This time in the World Cup football is a surprise of technology!
Saudi Arabia created one of the biggest upsets in World Cup history by defeating Argentina 2-1 at the Lusail Iconic Stadium in Qatar on November 22.
What would happen if Argentina won 4-2 against Saudi Arabia! It might have been possible, if semi-automated offside technology had not been used in this World Cup. Due to the careful analysis of this technique, three of Argentina's goals were disallowed by the offside rule.
It is not claimed that the subtlest offside match referees and assistant referees or linesmen would not have been caught by the naked eye. However, it is very difficult for referees and linesmen to make such accurate decisions in the shortest possible time. Semi-automated offside technology has made that task easier. This technology is being used for the first time in this World Cup. The new technology is called an improved version of Video Assistant Referee (VAR).
This year's World Cup sees multifaceted use of modern technology to make perfect decisions and avoid controversial offsides. Along with semi-automatic offside technology, goalline technology and VAR are also being used in this World Cup. The World Cup's official ball 'Al-Rihla' uses powerful sensors. Every World Cup sees new technology. This time is no exception. Let's take a look at the technologies of World Cup 2022.
FIFA trialled semi-automatic offside technology at the Arab Cup and Club World Cup last year. However, this is the first time in the World Cup. In this technology, video match officials automatically receive offside information. After that a decision was made after discussing with the field referee. However, since the referee makes the final decision, this technology is called a 'semi-automated' system.
For this modern technology, multiple cameras and special sensors have been used in the field. A total of 12 cameras are installed under the roof in each stadium of the World Cup. The cameras will basically monitor the movement of the ball on the field. Apart from this, the technology also identifies the position of 29 places of the players' body through the camera and creates their three-dimensional shape, which will confirm the position of the player with the ball. After analyzing these, the referee made the final decision. After the final decision, the artificial intelligence technology presents the moment of the incident to the spectators on the big screen of the field through three-dimensional animation.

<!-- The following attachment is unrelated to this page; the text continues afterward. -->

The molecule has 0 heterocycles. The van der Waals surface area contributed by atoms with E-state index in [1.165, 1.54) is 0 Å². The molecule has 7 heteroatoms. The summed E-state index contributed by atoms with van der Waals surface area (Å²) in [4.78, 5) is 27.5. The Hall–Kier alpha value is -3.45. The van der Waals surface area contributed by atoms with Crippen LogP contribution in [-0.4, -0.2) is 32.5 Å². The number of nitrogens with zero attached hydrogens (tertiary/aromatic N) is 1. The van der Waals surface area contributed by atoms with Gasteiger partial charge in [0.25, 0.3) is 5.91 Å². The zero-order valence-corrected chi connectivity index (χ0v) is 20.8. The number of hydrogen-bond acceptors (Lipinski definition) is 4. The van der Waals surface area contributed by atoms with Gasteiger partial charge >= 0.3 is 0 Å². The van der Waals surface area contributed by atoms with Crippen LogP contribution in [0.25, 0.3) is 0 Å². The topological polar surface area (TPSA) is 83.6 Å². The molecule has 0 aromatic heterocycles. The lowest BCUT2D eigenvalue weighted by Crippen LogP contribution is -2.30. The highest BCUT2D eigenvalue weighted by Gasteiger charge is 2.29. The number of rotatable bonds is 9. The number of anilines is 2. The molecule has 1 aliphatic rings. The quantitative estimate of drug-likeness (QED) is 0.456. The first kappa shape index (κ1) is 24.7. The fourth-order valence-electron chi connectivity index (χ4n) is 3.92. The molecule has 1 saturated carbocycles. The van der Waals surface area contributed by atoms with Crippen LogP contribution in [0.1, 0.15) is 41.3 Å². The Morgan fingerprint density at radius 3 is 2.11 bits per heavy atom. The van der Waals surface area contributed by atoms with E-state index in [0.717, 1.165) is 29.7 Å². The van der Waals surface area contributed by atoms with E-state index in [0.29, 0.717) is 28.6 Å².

Again, this technology will provide 50 pieces of information about each player's physical location every second. This will ensure the correct position of the ball and the player.
Let's go back to the match between Argentina and Saudi Arabia to see the proof of the effectiveness of this technology. Messi's team made seven offsides in the first half of that match. It is said that so many offsides in the first half have never been seen before. Argentina striker Lautaro Martinez's two goals in that match were disallowed for offside. In one of these, part of Martinez's left hand went into the offside zone. Immediately it caught on to semi-automated technology. The goal was canceled by this.
Discussions about this state-of-the-art technology have been created since the first match of the World Cup. The first goal of the match between hosts Qatar and Ecuador was disallowed by the offside rule. Many football fans were surprised by this. Various controversies were also created on social media. Many netizens claim that so much hair-raising analysis is ruining the natural rhythm of the game. However, FIFA does not want to have any controversy about offside. Therefore, FIFA had officially announced the decision to use this technology long ago.
Sensor inside the ball
The official ball of the World Cup is called 'Al-Rihla'. It means 'journey' in Bengali. The ball is named after the book Al Rihla about Ibn Battuta's travel and life stories. As always, sportswear manufacturer Adidas has produced the World Cup ball. Apart from the design, FIFA has not made any concessions on the technical side as well.
Inertial Measurement Unit (IMI) sensor is placed inside this ball. Offsides of a very short distance or offsides that are not detected by the naked eye are detected by this sensor. The sensor information immediately reaches the video assistant referee.
Since 2014, goal line technology has been used in the game. This trend continues in this year's World Cup. This technology is used to instantly confirm whether the ball has crossed the designated goal post line or not.
14 high-powered cameras are used on the field for goal-line technology. The cameras used in the semi-automated offside technology have nothing to do with the goalline technology cameras.
Goalline technology cameras work independently. When the ball crosses the designated line of the goal post, the information is sent to the smart watch of the match officials through this technology. The field referee can give a quick decision. At the same time, the information obtained from the camera is immediately shown through three-dimensional animation on the big screen of the field and the television audience.